Ideas Lab

Harnessing Artificial Intelligence to Target Conservation Efforts

presented by Carla Gomes

The smart­phone is the ulti­mate exam­ple of a uni­ver­sal com­put­er. Apps trans­form the phone into dif­fer­ent devices. Unfortunately, the com­pu­ta­tion­al rev­o­lu­tion has done lit­tle for the sus­tain­abil­i­ty of our Earth. Yet, sus­tain­abil­i­ty prob­lems are unique in scale and com­plex­i­ty, often involv­ing sig­nif­i­cant com­pu­ta­tion­al chal­lenges.

Teaching a Machine How to Imagine

presented by Tai Sing Lee

We can train com­put­ers to learn to rec­og­nize objects by giv­ing them mil­lions of exam­ples with the cor­rect answers. A human baby, on the oth­er hand, learns to rec­og­nize many con­cepts and objects all by them­self sim­ply by inter­act­ing with a few exam­ples in the real world.

Using Cryptography to Redefine Legal Contracts and Public Records

presented by Rabee Tourky

Can we have agree­ments or the mech­a­nisms for enforc­ing agree­ments between gov­ern­ments with­out hav­ing to appeal to the ambi­gu­i­ty of inter­na­tion­al law?

Language as a Signature of the Flexible Human Mind

presented by Mahesh Srinivasan

To under­stand human nature, I focus on human lan­guage and what it can reveal about how we think. Unlike oth­er ani­mals, humans can com­mu­ni­cate an infinite num­ber of thoughts through lan­guage. And one rea­son that lan­guage is pow­er­ful is because we can use each of our words flex­i­bly, with sev­er­al dif­fer­ent mean­ings.

Applying Algorithms to Minimize Risk

presented by Joshua Woodard

The United States plants more than 170 mil­lion acres of corn and soy­beans a year, more than any coun­try in the world. And the pri­ma­ry mech­a­nism in the US that we use to sub­si­dize agri­cul­ture is actu­al­ly called the Federal Crop Insurance Program. So, the crop insur­ance pro­gram in the US is also the largest such pro­gram glob­al­ly, with over $100 bil­lion in lia­bil­i­ties annu­al­ly. So it’s a very big pro­gram.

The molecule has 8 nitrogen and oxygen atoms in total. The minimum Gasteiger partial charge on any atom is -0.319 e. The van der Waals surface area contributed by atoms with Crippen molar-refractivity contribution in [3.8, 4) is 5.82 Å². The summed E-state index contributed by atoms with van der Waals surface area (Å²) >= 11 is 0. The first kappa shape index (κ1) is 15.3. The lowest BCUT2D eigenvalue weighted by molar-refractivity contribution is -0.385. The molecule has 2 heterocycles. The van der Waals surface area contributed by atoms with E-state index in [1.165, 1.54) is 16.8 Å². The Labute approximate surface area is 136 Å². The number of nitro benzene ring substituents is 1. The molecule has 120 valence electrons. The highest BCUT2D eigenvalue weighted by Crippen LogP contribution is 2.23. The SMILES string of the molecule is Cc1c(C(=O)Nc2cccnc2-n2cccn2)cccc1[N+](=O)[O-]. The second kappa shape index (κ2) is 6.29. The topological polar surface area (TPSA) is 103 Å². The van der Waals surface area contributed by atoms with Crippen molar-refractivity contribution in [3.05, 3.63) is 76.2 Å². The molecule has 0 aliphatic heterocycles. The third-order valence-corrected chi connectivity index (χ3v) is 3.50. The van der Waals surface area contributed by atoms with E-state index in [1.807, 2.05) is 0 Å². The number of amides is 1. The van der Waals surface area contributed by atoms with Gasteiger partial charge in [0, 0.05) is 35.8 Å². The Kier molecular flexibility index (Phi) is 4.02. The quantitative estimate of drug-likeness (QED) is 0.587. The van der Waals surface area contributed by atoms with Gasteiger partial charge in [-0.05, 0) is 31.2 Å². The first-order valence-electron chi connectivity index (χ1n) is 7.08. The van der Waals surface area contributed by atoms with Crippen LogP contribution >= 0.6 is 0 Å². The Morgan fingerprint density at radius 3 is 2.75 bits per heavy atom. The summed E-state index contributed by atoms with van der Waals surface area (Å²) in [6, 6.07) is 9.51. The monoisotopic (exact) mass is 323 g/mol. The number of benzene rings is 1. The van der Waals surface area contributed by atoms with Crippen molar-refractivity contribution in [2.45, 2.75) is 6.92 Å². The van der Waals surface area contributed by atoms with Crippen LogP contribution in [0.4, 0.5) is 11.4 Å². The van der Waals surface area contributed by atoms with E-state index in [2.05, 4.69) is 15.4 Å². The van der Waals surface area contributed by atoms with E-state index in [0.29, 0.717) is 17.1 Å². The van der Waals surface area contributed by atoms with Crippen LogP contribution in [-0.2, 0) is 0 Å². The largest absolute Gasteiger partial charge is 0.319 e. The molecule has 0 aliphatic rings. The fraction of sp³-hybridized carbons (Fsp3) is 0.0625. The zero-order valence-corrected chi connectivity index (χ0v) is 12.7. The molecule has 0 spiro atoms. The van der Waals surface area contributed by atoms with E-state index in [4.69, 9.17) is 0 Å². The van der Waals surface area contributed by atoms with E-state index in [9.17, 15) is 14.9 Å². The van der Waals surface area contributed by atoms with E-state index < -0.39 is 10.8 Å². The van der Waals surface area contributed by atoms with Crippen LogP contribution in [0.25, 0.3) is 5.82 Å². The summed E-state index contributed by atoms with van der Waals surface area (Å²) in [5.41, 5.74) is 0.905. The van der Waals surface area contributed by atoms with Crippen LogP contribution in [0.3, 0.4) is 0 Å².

Imaging the Health of Our Planet

presented by Gabrielle Thomas

The inter­est­ing thing is not just fig­ur­ing out what one plant needs, but doing it on the scale of a mil­lion plants. This is where imag­ing can help. Capturing the detail, but from a dis­tance. Some farm­ers already used drones or oth­er air­craft to do just that. But the­se are not tools avail­able to all. I want to ask what if pre­ci­sion agri­cul­ture could be a ser­vice acces­si­ble to any­one on the plan­et?

Mapping the Intricacies of Evolving Food Systems

presented by Graham MacDonald

In many coun­tries, the very abil­i­ty to eat a food like avo­cado is a direct ben­e­fit of inter­na­tion­al trade. We are eat­ing on an inter­con­nect­ed plan­et. Food trade now shapes land use world­wide and is reshap­ing the food sup­plies of many nations.

Building Resilient Cities Through Restoration of Fragmented Urban Ecosystems

presented by Andrew Gonzalez

Cities form a vast glob­al net­work con­nect­ed by flows of ener­gy, food, infor­ma­tion. This glob­al net­work is the chal­lenge of the 21st cen­tu­ry. How do we make more sus­tain­able cities, with small­er eco­log­i­cal foot­prints and more equi­table human well­be­ing?

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